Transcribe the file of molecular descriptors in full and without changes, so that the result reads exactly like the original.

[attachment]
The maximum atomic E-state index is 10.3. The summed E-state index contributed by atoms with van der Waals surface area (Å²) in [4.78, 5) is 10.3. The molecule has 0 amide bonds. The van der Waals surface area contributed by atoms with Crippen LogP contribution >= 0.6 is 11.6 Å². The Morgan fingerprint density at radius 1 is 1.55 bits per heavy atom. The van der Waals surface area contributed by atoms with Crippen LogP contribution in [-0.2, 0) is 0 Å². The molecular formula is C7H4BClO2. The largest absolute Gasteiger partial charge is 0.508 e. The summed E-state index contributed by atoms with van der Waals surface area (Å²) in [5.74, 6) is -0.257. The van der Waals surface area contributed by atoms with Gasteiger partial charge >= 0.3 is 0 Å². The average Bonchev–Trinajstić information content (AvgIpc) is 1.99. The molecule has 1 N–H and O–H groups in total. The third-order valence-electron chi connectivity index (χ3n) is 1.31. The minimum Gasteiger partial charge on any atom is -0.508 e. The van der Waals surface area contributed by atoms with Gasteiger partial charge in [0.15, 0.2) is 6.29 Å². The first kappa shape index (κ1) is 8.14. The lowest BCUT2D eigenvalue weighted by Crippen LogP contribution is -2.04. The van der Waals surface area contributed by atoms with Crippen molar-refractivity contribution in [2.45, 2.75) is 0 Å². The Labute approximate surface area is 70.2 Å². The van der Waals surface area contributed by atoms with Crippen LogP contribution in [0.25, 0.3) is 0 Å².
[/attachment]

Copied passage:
The maximum atomic E-state index is 10.3. The summed E-state index contributed by atoms with van der Waals surface area (Å²) in [4.78, 5) is 10.3. The molecule has 0 amide bonds. The van der Waals surface area contributed by atoms with Crippen LogP contribution >= 0.6 is 11.6 Å². The Morgan fingerprint density at radius 1 is 1.55 bits per heavy atom. The van der Waals surface area contributed by atoms with Crippen LogP contribution in [-0.2, 0) is 0 Å². The molecular formula is C7H4BClO2. The largest absolute Gasteiger partial charge is 0.508 e. The summed E-state index contributed by atoms with van der Waals surface area (Å²) in [5.74, 6) is -0.257. The van der Waals surface area contributed by atoms with Gasteiger partial charge >= 0.3 is 0 Å². The average Bonchev–Trinajstić information content (AvgIpc) is 1.99. The molecule has 1 N–H and O–H groups in total. The third-order valence-electron chi connectivity index (χ3n) is 1.31. The minimum Gasteiger partial charge on any atom is -0.508 e. The van der Waals surface area contributed by atoms with Gasteiger partial charge in [0.15, 0.2) is 6.29 Å². The first kappa shape index (κ1) is 8.14. The lowest BCUT2D eigenvalue weighted by Crippen LogP contribution is -2.04. The van der Waals surface area contributed by atoms with Crippen molar-refractivity contribution in [2.45, 2.75) is 0 Å². The Labute approximate surface area is 70.2 Å². The van der Waals surface area contributed by atoms with Crippen LogP contribution in [0.25, 0.3) is 0 Å².